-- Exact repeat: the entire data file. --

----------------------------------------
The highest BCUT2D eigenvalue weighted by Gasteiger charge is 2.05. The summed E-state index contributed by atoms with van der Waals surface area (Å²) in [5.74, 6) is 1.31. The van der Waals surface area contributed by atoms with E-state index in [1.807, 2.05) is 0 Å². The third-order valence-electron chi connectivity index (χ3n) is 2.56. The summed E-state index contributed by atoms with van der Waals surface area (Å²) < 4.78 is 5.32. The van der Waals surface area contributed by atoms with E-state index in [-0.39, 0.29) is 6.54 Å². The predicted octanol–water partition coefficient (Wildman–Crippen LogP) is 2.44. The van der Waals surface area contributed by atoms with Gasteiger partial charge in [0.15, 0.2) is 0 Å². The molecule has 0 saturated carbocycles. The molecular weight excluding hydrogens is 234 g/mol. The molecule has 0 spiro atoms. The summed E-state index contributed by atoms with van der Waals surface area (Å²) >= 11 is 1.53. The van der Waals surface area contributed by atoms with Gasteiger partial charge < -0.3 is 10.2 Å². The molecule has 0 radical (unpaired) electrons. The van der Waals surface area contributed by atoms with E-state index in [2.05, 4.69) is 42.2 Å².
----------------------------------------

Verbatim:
The highest BCUT2D eigenvalue weighted by Gasteiger charge is 2.05. The summed E-state index contributed by atoms with van der Waals surface area (Å²) in [5.74, 6) is 1.31. The van der Waals surface area contributed by atoms with E-state index in [1.807, 2.05) is 0 Å². The third-order valence-electron chi connectivity index (χ3n) is 2.56. The summed E-state index contributed by atoms with van der Waals surface area (Å²) < 4.78 is 5.32. The van der Waals surface area contributed by atoms with E-state index in [-0.39, 0.29) is 6.54 Å². The predicted octanol–water partition coefficient (Wildman–Crippen LogP) is 2.44. The van der Waals surface area contributed by atoms with Gasteiger partial charge in [0.15, 0.2) is 0 Å². The molecule has 0 saturated carbocycles. The molecular weight excluding hydrogens is 234 g/mol. The molecule has 0 spiro atoms. The summed E-state index contributed by atoms with van der Waals surface area (Å²) >= 11 is 1.53. The van der Waals surface area contributed by atoms with Gasteiger partial charge < -0.3 is 10.2 Å². The molecule has 0 radical (unpaired) electrons. The van der Waals surface area contributed by atoms with E-state index in [2.05, 4.69) is 42.2 Å².